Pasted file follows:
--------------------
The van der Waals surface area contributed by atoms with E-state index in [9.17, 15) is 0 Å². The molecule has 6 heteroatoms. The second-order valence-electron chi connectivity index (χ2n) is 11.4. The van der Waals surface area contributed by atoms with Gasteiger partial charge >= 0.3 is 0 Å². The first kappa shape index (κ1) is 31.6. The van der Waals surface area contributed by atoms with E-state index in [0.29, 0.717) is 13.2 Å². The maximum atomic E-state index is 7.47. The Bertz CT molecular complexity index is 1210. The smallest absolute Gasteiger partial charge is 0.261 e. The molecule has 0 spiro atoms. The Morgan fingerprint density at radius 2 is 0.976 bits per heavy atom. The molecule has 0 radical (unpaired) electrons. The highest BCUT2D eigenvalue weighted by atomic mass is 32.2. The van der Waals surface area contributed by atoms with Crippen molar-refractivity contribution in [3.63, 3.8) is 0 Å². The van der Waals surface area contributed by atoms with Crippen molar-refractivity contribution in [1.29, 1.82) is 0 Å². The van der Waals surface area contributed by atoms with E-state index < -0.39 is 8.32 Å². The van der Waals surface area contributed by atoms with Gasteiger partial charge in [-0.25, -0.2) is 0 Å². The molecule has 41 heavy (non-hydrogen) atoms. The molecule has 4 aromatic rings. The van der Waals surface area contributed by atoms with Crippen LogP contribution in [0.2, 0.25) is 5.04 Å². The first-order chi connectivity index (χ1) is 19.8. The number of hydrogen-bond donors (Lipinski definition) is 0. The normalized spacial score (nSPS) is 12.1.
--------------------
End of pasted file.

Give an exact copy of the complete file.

The van der Waals surface area contributed by atoms with E-state index in [9.17, 15) is 0 Å². The molecule has 6 heteroatoms. The second-order valence-electron chi connectivity index (χ2n) is 11.4. The van der Waals surface area contributed by atoms with Gasteiger partial charge >= 0.3 is 0 Å². The first kappa shape index (κ1) is 31.6. The van der Waals surface area contributed by atoms with E-state index in [0.29, 0.717) is 13.2 Å². The maximum atomic E-state index is 7.47. The Bertz CT molecular complexity index is 1210. The smallest absolute Gasteiger partial charge is 0.261 e. The molecule has 0 spiro atoms. The Morgan fingerprint density at radius 2 is 0.976 bits per heavy atom. The molecule has 0 radical (unpaired) electrons. The highest BCUT2D eigenvalue weighted by atomic mass is 32.2. The van der Waals surface area contributed by atoms with Crippen molar-refractivity contribution in [3.63, 3.8) is 0 Å². The van der Waals surface area contributed by atoms with Crippen molar-refractivity contribution in [1.29, 1.82) is 0 Å². The van der Waals surface area contributed by atoms with E-state index < -0.39 is 8.32 Å². The van der Waals surface area contributed by atoms with Gasteiger partial charge in [-0.25, -0.2) is 0 Å². The molecule has 41 heavy (non-hydrogen) atoms. The molecule has 4 aromatic rings. The van der Waals surface area contributed by atoms with Crippen LogP contribution in [0.2, 0.25) is 5.04 Å². The first-order chi connectivity index (χ1) is 19.8. The number of hydrogen-bond donors (Lipinski definition) is 0. The normalized spacial score (nSPS) is 12.1.